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The Comprehensibility of the Universe puts forward a radically new conception of science. At present scientific enquiry is shaped by the orthodox view that in accepting or rejecting theories scientists are impartial with respect to evidence and make no permanent assumptions about the world independently of the evidence. Nicholas Maxwell argues that this view is untenable, and that we need a new orthodoxy, which sees science as making a hierarchy of increasingly attenuated metaphysical assumptions about the comprehensibility and knowability of the universe. This new conception has significant implications, as Maxwell explains. One is that it is part of current scientific knowledge that the universe is comprehensible, even physically comprehensible. A second is that metaphysics and philosophy are central to scientific knowledge. A third is that science possesses a rational, though fallible, method of discovery. A fourth is that we need a new understanding of scientific method and rationality. Maxwell points the way towards the solution, within his new conception, of long-standing philosophical problems about science, concerning simplicity, induction, and progress.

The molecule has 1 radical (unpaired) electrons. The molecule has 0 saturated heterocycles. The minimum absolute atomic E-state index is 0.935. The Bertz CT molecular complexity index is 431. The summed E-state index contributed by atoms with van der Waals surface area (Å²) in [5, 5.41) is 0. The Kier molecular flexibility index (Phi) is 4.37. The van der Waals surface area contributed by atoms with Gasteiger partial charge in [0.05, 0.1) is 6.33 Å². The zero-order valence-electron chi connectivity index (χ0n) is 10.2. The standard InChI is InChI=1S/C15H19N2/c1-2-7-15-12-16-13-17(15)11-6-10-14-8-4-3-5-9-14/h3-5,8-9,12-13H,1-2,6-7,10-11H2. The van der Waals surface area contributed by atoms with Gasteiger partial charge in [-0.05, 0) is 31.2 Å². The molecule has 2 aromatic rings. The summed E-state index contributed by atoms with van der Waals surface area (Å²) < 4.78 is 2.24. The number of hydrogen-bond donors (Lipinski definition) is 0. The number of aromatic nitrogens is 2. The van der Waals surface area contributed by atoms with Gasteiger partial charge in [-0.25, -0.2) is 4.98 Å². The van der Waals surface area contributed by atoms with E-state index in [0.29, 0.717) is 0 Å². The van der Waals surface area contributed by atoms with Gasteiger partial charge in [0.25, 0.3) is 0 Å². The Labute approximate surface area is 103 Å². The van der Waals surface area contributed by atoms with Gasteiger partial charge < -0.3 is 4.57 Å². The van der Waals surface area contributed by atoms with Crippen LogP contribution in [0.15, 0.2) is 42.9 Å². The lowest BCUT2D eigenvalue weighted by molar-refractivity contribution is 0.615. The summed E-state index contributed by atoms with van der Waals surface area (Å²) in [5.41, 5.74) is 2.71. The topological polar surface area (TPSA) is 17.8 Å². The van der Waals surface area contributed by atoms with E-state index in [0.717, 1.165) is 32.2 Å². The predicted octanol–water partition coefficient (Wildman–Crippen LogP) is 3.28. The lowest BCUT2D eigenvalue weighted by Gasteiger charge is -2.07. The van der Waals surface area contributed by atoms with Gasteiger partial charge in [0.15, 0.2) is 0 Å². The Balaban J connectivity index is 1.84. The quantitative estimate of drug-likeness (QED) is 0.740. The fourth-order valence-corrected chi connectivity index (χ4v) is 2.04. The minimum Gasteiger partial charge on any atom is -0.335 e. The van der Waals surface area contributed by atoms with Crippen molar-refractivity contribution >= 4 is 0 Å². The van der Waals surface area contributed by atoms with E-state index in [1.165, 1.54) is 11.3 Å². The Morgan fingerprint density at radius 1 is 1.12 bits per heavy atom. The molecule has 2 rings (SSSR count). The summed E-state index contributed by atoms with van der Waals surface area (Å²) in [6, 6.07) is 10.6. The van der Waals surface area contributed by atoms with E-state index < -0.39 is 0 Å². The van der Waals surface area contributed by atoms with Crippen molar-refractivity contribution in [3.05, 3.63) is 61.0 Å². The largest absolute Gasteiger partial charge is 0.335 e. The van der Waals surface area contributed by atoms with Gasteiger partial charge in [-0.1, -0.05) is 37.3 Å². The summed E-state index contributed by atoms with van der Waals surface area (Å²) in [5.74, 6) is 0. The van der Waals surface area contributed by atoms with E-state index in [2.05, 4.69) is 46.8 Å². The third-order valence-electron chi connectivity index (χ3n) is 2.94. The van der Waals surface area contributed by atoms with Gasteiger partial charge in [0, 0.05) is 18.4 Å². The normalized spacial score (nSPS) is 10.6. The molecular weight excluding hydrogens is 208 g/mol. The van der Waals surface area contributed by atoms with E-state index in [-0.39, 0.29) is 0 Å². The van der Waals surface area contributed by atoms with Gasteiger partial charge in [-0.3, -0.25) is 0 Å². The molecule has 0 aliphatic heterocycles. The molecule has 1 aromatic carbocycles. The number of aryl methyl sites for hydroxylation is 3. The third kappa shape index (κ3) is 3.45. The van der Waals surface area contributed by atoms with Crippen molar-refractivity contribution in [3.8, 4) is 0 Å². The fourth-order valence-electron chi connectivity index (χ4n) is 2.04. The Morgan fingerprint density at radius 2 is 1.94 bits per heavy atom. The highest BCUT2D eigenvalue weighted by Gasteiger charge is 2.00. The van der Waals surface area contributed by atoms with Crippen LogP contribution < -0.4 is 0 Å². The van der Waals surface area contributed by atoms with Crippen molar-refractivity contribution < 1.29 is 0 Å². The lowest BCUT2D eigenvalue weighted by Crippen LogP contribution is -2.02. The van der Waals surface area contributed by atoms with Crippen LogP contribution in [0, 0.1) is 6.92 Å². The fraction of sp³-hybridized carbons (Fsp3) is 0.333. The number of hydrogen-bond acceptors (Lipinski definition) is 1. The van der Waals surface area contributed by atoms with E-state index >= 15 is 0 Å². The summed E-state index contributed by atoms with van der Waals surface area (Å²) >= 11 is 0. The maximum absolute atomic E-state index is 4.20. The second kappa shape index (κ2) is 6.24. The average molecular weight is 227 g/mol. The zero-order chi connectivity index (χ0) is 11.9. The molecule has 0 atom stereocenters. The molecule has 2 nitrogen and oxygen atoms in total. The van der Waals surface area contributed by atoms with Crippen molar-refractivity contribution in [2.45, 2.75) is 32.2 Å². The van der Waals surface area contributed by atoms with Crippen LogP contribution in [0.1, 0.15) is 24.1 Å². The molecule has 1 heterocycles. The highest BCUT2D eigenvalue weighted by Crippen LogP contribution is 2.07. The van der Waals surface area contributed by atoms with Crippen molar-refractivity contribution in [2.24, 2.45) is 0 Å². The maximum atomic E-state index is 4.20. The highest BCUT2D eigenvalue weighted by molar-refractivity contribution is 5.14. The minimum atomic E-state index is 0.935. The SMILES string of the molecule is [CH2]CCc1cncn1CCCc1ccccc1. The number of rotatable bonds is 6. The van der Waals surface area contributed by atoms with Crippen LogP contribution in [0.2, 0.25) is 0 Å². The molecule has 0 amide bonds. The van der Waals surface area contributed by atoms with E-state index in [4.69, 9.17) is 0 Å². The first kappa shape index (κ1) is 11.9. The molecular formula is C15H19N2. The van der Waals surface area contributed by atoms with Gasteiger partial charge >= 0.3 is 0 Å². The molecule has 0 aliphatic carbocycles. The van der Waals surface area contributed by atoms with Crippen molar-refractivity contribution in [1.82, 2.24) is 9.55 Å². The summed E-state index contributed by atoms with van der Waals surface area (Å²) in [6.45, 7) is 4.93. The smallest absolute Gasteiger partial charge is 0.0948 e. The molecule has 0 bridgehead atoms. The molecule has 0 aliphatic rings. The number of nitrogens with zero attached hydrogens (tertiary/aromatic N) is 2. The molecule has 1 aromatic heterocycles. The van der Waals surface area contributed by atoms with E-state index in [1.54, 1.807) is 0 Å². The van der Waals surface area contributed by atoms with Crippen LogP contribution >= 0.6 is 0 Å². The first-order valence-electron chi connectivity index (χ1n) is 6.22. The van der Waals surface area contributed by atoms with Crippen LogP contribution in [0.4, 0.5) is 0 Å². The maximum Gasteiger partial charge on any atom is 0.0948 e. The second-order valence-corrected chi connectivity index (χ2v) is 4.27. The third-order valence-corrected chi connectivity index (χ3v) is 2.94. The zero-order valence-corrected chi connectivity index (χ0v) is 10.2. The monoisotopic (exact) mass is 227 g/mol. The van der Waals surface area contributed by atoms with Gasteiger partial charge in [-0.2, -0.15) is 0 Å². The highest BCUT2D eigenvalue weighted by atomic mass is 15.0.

His goal is the reform not just of the philosophy of science but of science itself, and the healing of the rift between the two.
Nicholas Maxwell is Emeritus Reader in Philosophy of Science at the University of London.